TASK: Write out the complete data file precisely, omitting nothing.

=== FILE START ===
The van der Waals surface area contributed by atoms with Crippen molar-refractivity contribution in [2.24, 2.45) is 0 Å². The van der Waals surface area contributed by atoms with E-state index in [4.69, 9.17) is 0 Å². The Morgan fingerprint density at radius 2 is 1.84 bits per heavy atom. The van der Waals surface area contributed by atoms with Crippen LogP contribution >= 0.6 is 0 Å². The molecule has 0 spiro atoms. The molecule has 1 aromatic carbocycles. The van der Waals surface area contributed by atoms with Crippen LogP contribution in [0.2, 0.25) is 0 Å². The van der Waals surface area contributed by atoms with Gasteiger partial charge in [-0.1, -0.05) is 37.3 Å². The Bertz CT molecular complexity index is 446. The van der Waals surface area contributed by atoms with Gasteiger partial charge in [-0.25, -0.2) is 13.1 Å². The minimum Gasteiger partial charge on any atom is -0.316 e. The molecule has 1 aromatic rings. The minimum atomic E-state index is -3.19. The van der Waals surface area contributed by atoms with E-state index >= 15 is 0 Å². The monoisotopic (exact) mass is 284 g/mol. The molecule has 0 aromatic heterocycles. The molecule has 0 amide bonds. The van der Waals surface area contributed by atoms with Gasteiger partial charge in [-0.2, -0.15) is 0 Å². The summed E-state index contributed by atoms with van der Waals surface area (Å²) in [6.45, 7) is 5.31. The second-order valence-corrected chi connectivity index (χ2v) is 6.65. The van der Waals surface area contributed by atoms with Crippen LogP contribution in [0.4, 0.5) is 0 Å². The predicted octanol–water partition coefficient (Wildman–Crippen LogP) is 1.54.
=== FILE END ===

The van der Waals surface area contributed by atoms with Crippen molar-refractivity contribution in [2.24, 2.45) is 0 Å². The van der Waals surface area contributed by atoms with E-state index in [4.69, 9.17) is 0 Å². The Morgan fingerprint density at radius 2 is 1.84 bits per heavy atom. The van der Waals surface area contributed by atoms with Crippen LogP contribution >= 0.6 is 0 Å². The molecule has 0 spiro atoms. The molecule has 1 aromatic carbocycles. The van der Waals surface area contributed by atoms with Crippen LogP contribution in [0.2, 0.25) is 0 Å². The van der Waals surface area contributed by atoms with Gasteiger partial charge in [-0.1, -0.05) is 37.3 Å². The Bertz CT molecular complexity index is 446. The van der Waals surface area contributed by atoms with Gasteiger partial charge in [-0.25, -0.2) is 13.1 Å². The minimum Gasteiger partial charge on any atom is -0.316 e. The molecule has 1 aromatic rings. The minimum atomic E-state index is -3.19. The van der Waals surface area contributed by atoms with E-state index >= 15 is 0 Å². The monoisotopic (exact) mass is 284 g/mol. The molecule has 0 aromatic heterocycles. The molecule has 0 amide bonds. The van der Waals surface area contributed by atoms with Gasteiger partial charge in [-0.2, -0.15) is 0 Å². The summed E-state index contributed by atoms with van der Waals surface area (Å²) in [6.45, 7) is 5.31. The second-order valence-corrected chi connectivity index (χ2v) is 6.65. The van der Waals surface area contributed by atoms with Crippen LogP contribution in [0.4, 0.5) is 0 Å². The predicted octanol–water partition coefficient (Wildman–Crippen LogP) is 1.54.